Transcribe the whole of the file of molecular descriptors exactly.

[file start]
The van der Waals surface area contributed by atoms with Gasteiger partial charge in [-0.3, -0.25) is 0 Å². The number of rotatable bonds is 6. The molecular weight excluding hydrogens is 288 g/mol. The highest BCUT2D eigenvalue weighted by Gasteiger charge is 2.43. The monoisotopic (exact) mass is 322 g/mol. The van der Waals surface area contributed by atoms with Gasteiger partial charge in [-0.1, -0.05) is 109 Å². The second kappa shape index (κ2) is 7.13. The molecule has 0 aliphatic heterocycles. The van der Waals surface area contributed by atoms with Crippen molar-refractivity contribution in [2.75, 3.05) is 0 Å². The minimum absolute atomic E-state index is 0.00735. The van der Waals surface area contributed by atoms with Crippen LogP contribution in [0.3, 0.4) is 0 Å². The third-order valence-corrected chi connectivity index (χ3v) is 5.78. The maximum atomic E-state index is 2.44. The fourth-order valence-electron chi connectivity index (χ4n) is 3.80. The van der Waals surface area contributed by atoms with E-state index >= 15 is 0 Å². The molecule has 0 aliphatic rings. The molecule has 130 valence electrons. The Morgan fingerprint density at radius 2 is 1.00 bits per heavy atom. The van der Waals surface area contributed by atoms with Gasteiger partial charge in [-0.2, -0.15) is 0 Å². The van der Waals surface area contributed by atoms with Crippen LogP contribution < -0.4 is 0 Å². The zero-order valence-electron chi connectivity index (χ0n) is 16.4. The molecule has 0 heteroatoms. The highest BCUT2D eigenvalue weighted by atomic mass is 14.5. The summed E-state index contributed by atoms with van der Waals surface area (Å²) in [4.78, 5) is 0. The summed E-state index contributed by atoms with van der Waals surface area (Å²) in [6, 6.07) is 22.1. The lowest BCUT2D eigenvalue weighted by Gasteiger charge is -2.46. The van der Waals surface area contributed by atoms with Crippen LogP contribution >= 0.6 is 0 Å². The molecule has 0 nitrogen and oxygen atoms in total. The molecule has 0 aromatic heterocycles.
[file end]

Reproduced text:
The van der Waals surface area contributed by atoms with Gasteiger partial charge in [-0.3, -0.25) is 0 Å². The number of rotatable bonds is 6. The molecular weight excluding hydrogens is 288 g/mol. The highest BCUT2D eigenvalue weighted by Gasteiger charge is 2.43. The monoisotopic (exact) mass is 322 g/mol. The van der Waals surface area contributed by atoms with Gasteiger partial charge in [-0.1, -0.05) is 109 Å². The second kappa shape index (κ2) is 7.13. The molecule has 0 aliphatic heterocycles. The van der Waals surface area contributed by atoms with Crippen molar-refractivity contribution in [2.75, 3.05) is 0 Å². The minimum absolute atomic E-state index is 0.00735. The van der Waals surface area contributed by atoms with Crippen LogP contribution in [0.3, 0.4) is 0 Å². The third-order valence-corrected chi connectivity index (χ3v) is 5.78. The maximum atomic E-state index is 2.44. The fourth-order valence-electron chi connectivity index (χ4n) is 3.80. The van der Waals surface area contributed by atoms with E-state index >= 15 is 0 Å². The molecule has 0 aliphatic rings. The molecule has 130 valence electrons. The Morgan fingerprint density at radius 2 is 1.00 bits per heavy atom. The van der Waals surface area contributed by atoms with Gasteiger partial charge in [-0.2, -0.15) is 0 Å². The van der Waals surface area contributed by atoms with Crippen LogP contribution < -0.4 is 0 Å². The zero-order valence-electron chi connectivity index (χ0n) is 16.4. The molecule has 0 heteroatoms. The highest BCUT2D eigenvalue weighted by atomic mass is 14.5. The summed E-state index contributed by atoms with van der Waals surface area (Å²) in [4.78, 5) is 0. The summed E-state index contributed by atoms with van der Waals surface area (Å²) in [6, 6.07) is 22.1. The lowest BCUT2D eigenvalue weighted by Gasteiger charge is -2.46. The van der Waals surface area contributed by atoms with Crippen LogP contribution >= 0.6 is 0 Å². The molecule has 0 nitrogen and oxygen atoms in total. The molecule has 0 aromatic heterocycles.